Knee and Hip Replacements May Be Bad for the Heart

Contrary to recent reports, Boston-based researchers found that osteoarthritis patients who had total knee or hip joint replacement surgery, known as arthroplasty, were at increased risk of heart attack (myocardial infarction) in the early post-operative period. However, findings published in Arthritis & Rheumatology, a journal of the American College of Rheumatology (ACR), indicate that long-term risk of heart attack did not persist, while the risk for venous thromboembolism –blood clot in veins and lungs–remained years after the procedure. Osteoarthritis is the most common form of arthritis, affecting 27 million Americans over the age of 25 according to the ACR. As the joint cartilage and bone deteriorates, knee or hip replacement surgery may be the only option to relieve pain and stiffness, and restore mobility. Previous studies estimate that 1.8 million arthroplasty procedures are performed each year worldwide, and that number may increase as the population ages. “While evidence shows that joint replacement surgery improves pain, function, and quality of life for the osteoarthritis patient, the impact of cardiovascular health has not been confirmed,” explains lead study author Yuqing Zhang, D.Sc., Professor of Medicine and Epidemiology at Boston University School of Medicine in Boston, Massachusetts. “Our study examines if joint replacement surgery reduces risk of serious cardiovascular events among osteoarthritis patients.”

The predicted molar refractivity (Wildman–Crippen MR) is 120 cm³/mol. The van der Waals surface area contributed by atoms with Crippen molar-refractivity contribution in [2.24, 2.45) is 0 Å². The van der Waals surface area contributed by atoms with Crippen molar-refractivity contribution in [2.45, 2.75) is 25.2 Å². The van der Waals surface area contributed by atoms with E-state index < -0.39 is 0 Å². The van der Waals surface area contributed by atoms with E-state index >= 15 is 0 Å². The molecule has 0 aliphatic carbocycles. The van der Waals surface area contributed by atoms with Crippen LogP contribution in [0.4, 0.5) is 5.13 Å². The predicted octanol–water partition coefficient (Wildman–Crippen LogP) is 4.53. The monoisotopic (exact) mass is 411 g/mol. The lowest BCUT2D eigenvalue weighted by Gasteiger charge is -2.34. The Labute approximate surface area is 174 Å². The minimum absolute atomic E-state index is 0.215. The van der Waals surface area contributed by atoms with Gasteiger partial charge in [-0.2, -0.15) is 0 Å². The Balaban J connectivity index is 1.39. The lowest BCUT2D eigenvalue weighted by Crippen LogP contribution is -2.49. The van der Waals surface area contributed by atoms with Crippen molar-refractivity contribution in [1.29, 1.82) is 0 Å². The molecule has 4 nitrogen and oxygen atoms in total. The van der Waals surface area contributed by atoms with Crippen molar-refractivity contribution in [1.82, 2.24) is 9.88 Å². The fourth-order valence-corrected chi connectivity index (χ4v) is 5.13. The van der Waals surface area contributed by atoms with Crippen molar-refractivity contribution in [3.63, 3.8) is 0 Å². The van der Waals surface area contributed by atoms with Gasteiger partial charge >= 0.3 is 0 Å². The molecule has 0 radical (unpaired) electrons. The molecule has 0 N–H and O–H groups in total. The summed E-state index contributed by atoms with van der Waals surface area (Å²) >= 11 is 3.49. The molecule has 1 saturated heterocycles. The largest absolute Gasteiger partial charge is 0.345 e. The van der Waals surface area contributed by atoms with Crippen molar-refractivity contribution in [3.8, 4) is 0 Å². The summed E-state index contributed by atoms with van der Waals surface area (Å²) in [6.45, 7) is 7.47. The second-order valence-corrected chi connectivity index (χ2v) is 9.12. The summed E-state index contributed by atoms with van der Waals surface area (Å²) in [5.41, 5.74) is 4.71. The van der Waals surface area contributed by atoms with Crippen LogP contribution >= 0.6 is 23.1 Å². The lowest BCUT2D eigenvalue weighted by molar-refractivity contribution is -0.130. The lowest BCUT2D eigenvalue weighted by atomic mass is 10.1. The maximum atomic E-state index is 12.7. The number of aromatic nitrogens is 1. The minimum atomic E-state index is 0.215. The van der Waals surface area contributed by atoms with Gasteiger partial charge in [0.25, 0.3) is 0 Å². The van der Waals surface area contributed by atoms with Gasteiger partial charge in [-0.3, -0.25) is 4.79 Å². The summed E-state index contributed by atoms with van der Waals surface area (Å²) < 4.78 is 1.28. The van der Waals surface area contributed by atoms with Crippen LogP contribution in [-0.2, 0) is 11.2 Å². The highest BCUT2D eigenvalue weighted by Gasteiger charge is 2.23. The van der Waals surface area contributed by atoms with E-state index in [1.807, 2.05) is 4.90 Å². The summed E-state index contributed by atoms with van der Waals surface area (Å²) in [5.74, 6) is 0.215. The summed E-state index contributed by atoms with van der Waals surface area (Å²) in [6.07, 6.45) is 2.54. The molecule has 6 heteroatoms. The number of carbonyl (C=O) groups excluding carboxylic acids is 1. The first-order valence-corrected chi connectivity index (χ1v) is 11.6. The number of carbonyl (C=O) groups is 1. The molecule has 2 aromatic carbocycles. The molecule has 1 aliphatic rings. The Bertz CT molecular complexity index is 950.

Source/more: EurekAlert

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